Market Extra: S&P 500 to crash 25% — and 9 other ‘outrageous’ analyst predictions for 2018

How does a 25% flash crash in the S&P 500 sound? Or bitcoin peaking at $60,000 before sinking to $1,000? Or maybe even the U.S. Treasury sidelining the Fed and enacting a yield cap?

Sound outrageous? Well, while most analysts focus on what they view as relatively high-probability developments, Saxo Bank annually lays out 10 unlikely events that could nevertheless rattle investors in 2018 if they were to happen.

Of course, they aren’t Saxo Bank’s main calls for 2018.

The Copenhagen-based bank has made a tradition out of publishing outlandish outlooks each year. Head of FX strategy John Hardy, who led the project this year, pointed out that this season’s predictions reflect the lurking risk that a number of asset bubbles built up during 2017 could burst in the year ahead.

“In 2018 we see the pendulum swinging back in favor of pronounced volatility risks as the irony of long periods of quiet and complacency in asset markets is that they sow the seeds for future volatility as investors underestimate tail risks and overleverage their bets on a continuation of the cycle,” he said.

“It’s safe to say that if any of our predictions see the light of day in 2018, the world will feel like a new place this time next year,” he added.

So will any of the outrageous predictions come true? Wait and see…

1. U.S. yields spike and Treasury enacts 2.5% yield cap

In this scenario, the Federal Reserve’s 66 years of independence ends after a massive bond market meltdown that sends bond yields to the sky. That prompts the Treasury to take on emergency powers, seizing the reins as it did after World War II and enacting a 2.5% yield cap on long bonds. That helps the Trump administration save face heading into the 2018 mid-term election.

“The hapless Fed will be scapegoated by politicians for the economy’s weak performance, a bond market in vicious turmoil, and the aggravation of already worsening inequality brought on by years of post-global financial crisis quantitative easing,” Saxo Bank’s chief economist Steen Jakobsen said.

2. Yen plunges and forces BOJ to abandon yield-curve control

The Bank of Japan last year introduced “yield-curve control” to keep 10-year government bond yields at zero. However, as rising inflation pushes interest rates up sharply globally— led by the U.S. — in 2018, the central bank will struggle to defend the “peg” and pressure will be transferred to the yen USDJPY, +0.28%  instead.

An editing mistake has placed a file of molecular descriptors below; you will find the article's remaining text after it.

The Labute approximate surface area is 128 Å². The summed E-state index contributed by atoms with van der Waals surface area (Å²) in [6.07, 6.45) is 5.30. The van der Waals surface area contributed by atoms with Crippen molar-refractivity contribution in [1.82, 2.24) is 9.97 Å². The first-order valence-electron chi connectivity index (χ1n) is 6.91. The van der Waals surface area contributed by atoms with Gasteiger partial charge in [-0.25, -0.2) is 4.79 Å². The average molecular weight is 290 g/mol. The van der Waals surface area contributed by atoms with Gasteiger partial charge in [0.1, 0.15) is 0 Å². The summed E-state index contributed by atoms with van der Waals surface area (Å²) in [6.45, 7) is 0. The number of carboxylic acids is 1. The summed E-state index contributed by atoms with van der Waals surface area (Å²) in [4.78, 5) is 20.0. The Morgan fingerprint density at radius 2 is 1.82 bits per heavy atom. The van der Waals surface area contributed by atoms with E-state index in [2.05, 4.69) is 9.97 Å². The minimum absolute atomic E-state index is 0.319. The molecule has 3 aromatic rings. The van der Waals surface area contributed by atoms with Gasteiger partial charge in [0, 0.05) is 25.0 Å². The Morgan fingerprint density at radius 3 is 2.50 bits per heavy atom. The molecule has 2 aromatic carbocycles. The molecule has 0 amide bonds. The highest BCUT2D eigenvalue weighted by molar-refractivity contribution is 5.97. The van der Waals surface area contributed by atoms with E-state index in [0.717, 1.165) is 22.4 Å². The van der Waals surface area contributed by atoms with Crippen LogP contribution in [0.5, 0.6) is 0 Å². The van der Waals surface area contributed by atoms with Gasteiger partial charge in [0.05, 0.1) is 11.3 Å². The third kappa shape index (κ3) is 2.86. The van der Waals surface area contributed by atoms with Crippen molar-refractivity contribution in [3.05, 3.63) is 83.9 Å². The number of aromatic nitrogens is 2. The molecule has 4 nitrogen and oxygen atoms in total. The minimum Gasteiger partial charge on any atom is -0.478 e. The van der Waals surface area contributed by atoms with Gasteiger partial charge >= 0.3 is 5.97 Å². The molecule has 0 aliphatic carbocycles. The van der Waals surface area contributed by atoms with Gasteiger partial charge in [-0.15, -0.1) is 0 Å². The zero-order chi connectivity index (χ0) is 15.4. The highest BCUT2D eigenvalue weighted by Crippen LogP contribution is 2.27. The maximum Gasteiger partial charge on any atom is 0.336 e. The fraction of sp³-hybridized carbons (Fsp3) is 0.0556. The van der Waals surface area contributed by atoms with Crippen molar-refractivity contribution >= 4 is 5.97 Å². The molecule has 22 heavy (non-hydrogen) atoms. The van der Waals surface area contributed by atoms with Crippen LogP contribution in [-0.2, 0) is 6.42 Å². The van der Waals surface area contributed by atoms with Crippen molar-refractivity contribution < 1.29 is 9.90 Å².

In this scenario, the dollar jumps to ¥150, forcing the BOJ to capitulate on its monetary policy. The yen quickly bounces back afterwards, leaving the dollar to fetch only ¥100.

3. China rolls out yuan-denominated oil futures and yuan jumps 10%

China is already the world’s largest oil importer and many oil producers are happy to deal in yuan. That leads the way for the Shanghai International Energy Exchange in 2018 to launch an oil contract denominated in Chinese yuan, “a move with tremendous geopolitical and financial consequences.”

Read: Are we entering the age of the ‘petro-yuan’?

“This is both because China has effectively allayed fears that it will devalue its currency and to thumb their noses at the U.S. due to fraught relations with the declining superpower,” said Ole Hansen, head of commodity strategy at Saxo Bank.

In this scenario, the introduction of Chinese petro futures sends the yuan up more than 10% against the dollar, taking the dollar-yuan pair USDCNY, +0.0045%  below 6.0 for the first time ever. The dollar currently trades around 6.6 yuan.

4. S&P drops 25% in 1987-esque flash crash

After a year of historic low volatility, global assets have been driven to bubble levels, boosted by massive inflows into passive investment vehicles, smart beta funds, “risk parity” asset allocation funds, and highly risky short volatility strategies, according to Peter Garnry, Saxo’s head of equity strategy.

Around $800 billion sits in risk parity strategies and with low returns in the bond markets, these funds will have to increase leverage to meet volatility targets.